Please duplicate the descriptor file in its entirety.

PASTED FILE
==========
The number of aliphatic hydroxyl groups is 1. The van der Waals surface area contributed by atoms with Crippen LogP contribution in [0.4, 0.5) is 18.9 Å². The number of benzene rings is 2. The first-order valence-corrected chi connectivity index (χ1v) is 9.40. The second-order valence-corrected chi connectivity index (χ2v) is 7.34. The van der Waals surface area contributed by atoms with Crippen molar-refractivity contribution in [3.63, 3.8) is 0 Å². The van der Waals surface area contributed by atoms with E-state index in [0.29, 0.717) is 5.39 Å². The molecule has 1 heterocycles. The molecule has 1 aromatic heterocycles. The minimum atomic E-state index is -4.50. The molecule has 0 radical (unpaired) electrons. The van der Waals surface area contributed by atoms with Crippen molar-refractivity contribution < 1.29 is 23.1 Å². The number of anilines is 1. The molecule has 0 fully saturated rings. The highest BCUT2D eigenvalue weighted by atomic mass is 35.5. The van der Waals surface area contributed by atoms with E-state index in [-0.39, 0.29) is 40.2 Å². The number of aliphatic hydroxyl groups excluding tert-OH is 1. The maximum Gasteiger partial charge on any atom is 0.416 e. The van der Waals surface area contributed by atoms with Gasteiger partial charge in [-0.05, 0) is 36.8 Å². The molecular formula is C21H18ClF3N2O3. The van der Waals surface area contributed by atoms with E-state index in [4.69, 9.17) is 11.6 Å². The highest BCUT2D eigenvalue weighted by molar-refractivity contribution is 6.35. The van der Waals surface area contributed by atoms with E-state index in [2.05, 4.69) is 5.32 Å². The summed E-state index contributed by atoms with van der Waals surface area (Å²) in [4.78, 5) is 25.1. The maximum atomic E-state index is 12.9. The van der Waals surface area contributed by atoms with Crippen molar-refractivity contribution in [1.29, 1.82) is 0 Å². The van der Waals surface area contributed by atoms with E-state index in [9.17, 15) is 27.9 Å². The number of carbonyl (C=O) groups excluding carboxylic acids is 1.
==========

The number of aliphatic hydroxyl groups is 1. The van der Waals surface area contributed by atoms with Crippen LogP contribution in [0.4, 0.5) is 18.9 Å². The number of benzene rings is 2. The first-order valence-corrected chi connectivity index (χ1v) is 9.40. The second-order valence-corrected chi connectivity index (χ2v) is 7.34. The van der Waals surface area contributed by atoms with Crippen molar-refractivity contribution in [3.63, 3.8) is 0 Å². The van der Waals surface area contributed by atoms with E-state index in [0.29, 0.717) is 5.39 Å². The molecule has 1 heterocycles. The molecule has 1 aromatic heterocycles. The minimum atomic E-state index is -4.50. The molecule has 0 radical (unpaired) electrons. The van der Waals surface area contributed by atoms with Crippen molar-refractivity contribution < 1.29 is 23.1 Å². The number of anilines is 1. The molecule has 0 fully saturated rings. The highest BCUT2D eigenvalue weighted by atomic mass is 35.5. The van der Waals surface area contributed by atoms with E-state index in [-0.39, 0.29) is 40.2 Å². The number of aliphatic hydroxyl groups excluding tert-OH is 1. The maximum Gasteiger partial charge on any atom is 0.416 e. The van der Waals surface area contributed by atoms with Gasteiger partial charge in [-0.05, 0) is 36.8 Å². The molecular formula is C21H18ClF3N2O3. The van der Waals surface area contributed by atoms with E-state index in [4.69, 9.17) is 11.6 Å². The highest BCUT2D eigenvalue weighted by molar-refractivity contribution is 6.35. The van der Waals surface area contributed by atoms with E-state index in [2.05, 4.69) is 5.32 Å². The summed E-state index contributed by atoms with van der Waals surface area (Å²) in [4.78, 5) is 25.1. The maximum atomic E-state index is 12.9. The van der Waals surface area contributed by atoms with Crippen molar-refractivity contribution in [1.29, 1.82) is 0 Å². The van der Waals surface area contributed by atoms with E-state index in [9.17, 15) is 27.9 Å². The number of carbonyl (C=O) groups excluding carboxylic acids is 1.